Keeping the brain active is the
best way to preserve mental ability, suggests a recent study by researchers at
the University of Toronto.
As a person grows older, fear of
memory loss and decline of mental health slowly creeps in. Dementia, which is
deterioration in memory, thinking, behavior and ability to perform everyday
activities due to damage in brain tissues, mainly affects older people though
it is not a normal ageing process.
Degradation of cognitive ability
makes a person dependent on others and has a physical, social, financial and
emotional impact on the person and their families.
Scientists are still exploring
the causes and trying to understand the physiology of dementia, which affects
35.6 million people worldwide.
As there are no current treatment
strategies to completely cure problems leading to deterioration of mental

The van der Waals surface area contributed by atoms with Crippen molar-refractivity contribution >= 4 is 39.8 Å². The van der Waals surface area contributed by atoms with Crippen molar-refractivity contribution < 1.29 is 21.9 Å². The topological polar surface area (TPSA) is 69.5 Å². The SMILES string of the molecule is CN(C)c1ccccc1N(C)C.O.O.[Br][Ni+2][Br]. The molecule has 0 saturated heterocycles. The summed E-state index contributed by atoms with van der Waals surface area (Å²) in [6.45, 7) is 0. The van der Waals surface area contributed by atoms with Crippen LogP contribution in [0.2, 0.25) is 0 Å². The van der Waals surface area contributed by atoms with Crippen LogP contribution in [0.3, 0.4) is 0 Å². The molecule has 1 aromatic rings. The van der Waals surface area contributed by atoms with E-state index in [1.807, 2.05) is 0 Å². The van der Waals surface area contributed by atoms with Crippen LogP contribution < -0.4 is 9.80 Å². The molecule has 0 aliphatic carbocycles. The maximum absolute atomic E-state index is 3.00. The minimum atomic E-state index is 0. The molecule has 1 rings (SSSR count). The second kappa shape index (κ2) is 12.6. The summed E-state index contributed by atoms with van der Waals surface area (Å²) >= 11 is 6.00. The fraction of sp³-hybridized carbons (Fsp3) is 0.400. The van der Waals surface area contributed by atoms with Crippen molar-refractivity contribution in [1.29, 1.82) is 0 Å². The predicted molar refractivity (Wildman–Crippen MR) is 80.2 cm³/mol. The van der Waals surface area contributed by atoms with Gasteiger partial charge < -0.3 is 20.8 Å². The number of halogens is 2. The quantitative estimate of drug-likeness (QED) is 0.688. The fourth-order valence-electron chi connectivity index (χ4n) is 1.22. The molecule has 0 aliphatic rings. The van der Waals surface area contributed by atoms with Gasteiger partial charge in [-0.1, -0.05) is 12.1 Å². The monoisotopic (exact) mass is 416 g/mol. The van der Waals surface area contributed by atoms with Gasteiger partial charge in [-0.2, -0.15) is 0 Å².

health, many scientists have focused their research in finding ways to prevent
degradation of mental functions.
Many factors from sleep, physical
and mental activities, vitamin supplements to smoking and diet have been linked
to mental health in various studies.
In an attempt to identify the
best method to cut down the risk of dementia, Dr Raza Naqvi from University of
Toronto and his team reviewed 32 trials involving about 25,000 healthy patients
aged 65 or older.
Studies evaluating the effect of
physical activity on mental health reported very low benefits of exercise.
While drugs, hormone therapy,
vitamins and supplements showed no significant benefits in retaining the memory
at old age.
Three studies that had looked at
mental training had reported significant benefits of mental activities on
mental health. Mental activities assessed in the trials included daily tasks
like finding a phone number, attending memory-training programs and solving
puzzles like Sudoku and crossword.
The authors opine that more studies are required to
analyze the impact of mental training in preventing the deterioration of mental
abilities at old age.